Kinship Terminology Research Paper

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Kinship terminology forms the most complex, orderly, and cross-culturally variable, part of a language’s vocabulary. These characteristics make it central to semantics (Sect. 1). At the same time the use of kinship terms as address terms brings in considerations of footing, which can detach the logic of address usage from that of referential use, necessitating more contextual accounts of kin term use (Sect. 2).

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Kinship terminologies often reflect the culturally patterned ordering of social categories of descent, marriage, and alliance, and this has ensured their enduring interest to anthropologists. It is now clear that the diversity of kinship systems around the world boils down to a restricted set of variants on a few basic types. These typologies of kinship systems are discussed in Sect. 3.

1. Semantics Of Kin Terms

The challenges posed by kin terms can be illustrated by comparing English and Marri-Ngarr, an Australian language (Scheffler 1978). Fig. 1 illustrates the MarriNgarr system schematically, while Table 1 lists the full set of denotata for selected terms. In analyzing kinship, we distinguish kin terms, which are emic (languageinternal) categories, from etic (universally discriminable) kin types, the set of denotata a particular term includes. Thus the English kin term ‘uncle’ includes (at least) the kin types father’s brother (FB) and mother’s brother (MB). Other abbreviations we will use are C (child), S (son), D (daughter), H (husband), W (wife), Z (sister), m (man speaker), w (woman speaker), e (elder), y (younger).

Kinship Terminology Research Paper

To avoid clutter, many kin types known by the same kin term are omitted from Fig. 1. For example, in Marri-Ngarr same-sex siblings always receive the same kin term: F and FB are both known by it:a; but only the first is given in Fig. 1, though both are listed in Table 1. Further, since a FB is equivalent to a F, his sons are equivalent to father’s sons, in other words to brothers, meaning that this type of cousin (FBS) also falls into the ‘brother’ category, ngauwe.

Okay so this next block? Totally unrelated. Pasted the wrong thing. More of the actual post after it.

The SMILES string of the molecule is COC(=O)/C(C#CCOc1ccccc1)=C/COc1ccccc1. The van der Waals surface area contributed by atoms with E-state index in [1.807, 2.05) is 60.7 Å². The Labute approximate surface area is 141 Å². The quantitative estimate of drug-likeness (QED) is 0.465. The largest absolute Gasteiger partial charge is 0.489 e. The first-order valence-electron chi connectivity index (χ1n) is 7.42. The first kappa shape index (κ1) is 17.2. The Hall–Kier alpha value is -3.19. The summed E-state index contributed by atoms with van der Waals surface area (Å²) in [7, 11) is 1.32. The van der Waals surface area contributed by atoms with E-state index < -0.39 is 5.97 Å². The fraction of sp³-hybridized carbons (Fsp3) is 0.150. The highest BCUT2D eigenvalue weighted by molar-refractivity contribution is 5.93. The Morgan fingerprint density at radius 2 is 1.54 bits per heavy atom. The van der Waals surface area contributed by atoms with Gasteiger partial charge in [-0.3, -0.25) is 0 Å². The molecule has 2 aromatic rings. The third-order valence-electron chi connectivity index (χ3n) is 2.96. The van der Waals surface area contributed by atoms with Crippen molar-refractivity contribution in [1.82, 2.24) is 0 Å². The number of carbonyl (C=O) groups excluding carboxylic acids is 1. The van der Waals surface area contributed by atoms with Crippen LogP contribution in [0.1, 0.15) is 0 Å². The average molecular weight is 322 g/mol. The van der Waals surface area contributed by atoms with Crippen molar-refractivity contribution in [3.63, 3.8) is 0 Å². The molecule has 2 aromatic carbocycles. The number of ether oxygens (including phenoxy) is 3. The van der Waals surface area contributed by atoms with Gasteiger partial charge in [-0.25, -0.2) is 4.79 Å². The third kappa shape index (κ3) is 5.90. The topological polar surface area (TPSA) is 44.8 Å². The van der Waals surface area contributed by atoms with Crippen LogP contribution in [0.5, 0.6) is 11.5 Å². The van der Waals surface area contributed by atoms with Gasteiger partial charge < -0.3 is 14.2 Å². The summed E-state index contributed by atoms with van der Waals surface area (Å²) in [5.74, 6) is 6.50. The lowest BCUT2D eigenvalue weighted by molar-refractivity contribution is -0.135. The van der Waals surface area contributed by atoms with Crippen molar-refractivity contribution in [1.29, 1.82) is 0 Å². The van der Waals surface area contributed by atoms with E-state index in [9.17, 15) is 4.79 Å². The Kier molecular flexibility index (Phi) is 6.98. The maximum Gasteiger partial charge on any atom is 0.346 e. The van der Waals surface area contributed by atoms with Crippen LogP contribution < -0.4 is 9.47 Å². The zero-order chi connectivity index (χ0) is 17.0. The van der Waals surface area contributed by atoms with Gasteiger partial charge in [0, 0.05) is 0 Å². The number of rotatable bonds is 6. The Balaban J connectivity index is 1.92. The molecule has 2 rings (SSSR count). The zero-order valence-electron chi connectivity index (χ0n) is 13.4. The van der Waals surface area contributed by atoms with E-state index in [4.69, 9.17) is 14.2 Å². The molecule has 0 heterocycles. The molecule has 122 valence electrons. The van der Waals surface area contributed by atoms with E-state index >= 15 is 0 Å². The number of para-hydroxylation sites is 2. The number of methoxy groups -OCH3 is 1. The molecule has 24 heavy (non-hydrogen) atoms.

Kinship Terminology Research Paper

The first dimension on which these systems differ, then, is that Marri-Ngarr but not English is ‘classificatory’—by using certain principles of extension, it extends indefinitely outwards to encompass the entire social universe. A corollary is that the distinction between consanguineal (or ‘blood’) and affinal relatives (related by marriage) is hard to maintain, since any potential in-law is already related as a blood relative: the rule favoring marriage to certain cousins (FZC) means that a man’s FZH who, as in English, is a type of uncle (kaka), is at the same time a potential father-in-law. In English, on the other hand, kin terms take in only a fraction of the social universe, and in general consanguineal and affinal terms are distinct.

The second striking difference is in how the denotational space is carved up. We focus on just one of the many differences that exist. Both languages have four terms to cover parents and their siblings, but in English father and mother, who are ‘lineal’ relatives lying directly on the descent line, are distinguished from the ‘collateral’ relatives uncle and aunt, which take in any siblings of parents, whether same sex or opposite sex. However, in Marri-Ngarr, parents’ same-sex ( parallel) siblings—FB and MZ—are known by the same term as the parents themselves, in contrast to parents’ opposite-sex (or cross-) siblings, who receive distinct terms (Fig. 2).

Kinship Terminology Research Paper

The cross vs. parallel distinction, although irrelevant to English, pervades the Marri-Ngarr system. The distinction between ‘cross-aunts’ and ‘cross-uncles’ (ngaia and kaka), related to one’s parents by an opposite-sex sibling link, and ‘parallel’ aunts and uncles (kela and it:a) is the key to understanding how ‘cousins’ get divided into two categories: cross-cousins (manggen if female, do’goli if male)—children of cross-aunts and cross-uncles and therefore potential spouses—vs. parallel cousins, the children of one’s parallel aunts and uncles, who are treated as siblings and are not possible marriage partners. The cross vs. parallel distinction is reflected in kinship terminologies around the world and there are good social reasons for its importance. If membership in social groupings is passed down a patrilineage or matrilineage, then you are in the same group as your parallel relatives but in a different group from your cross-relatives.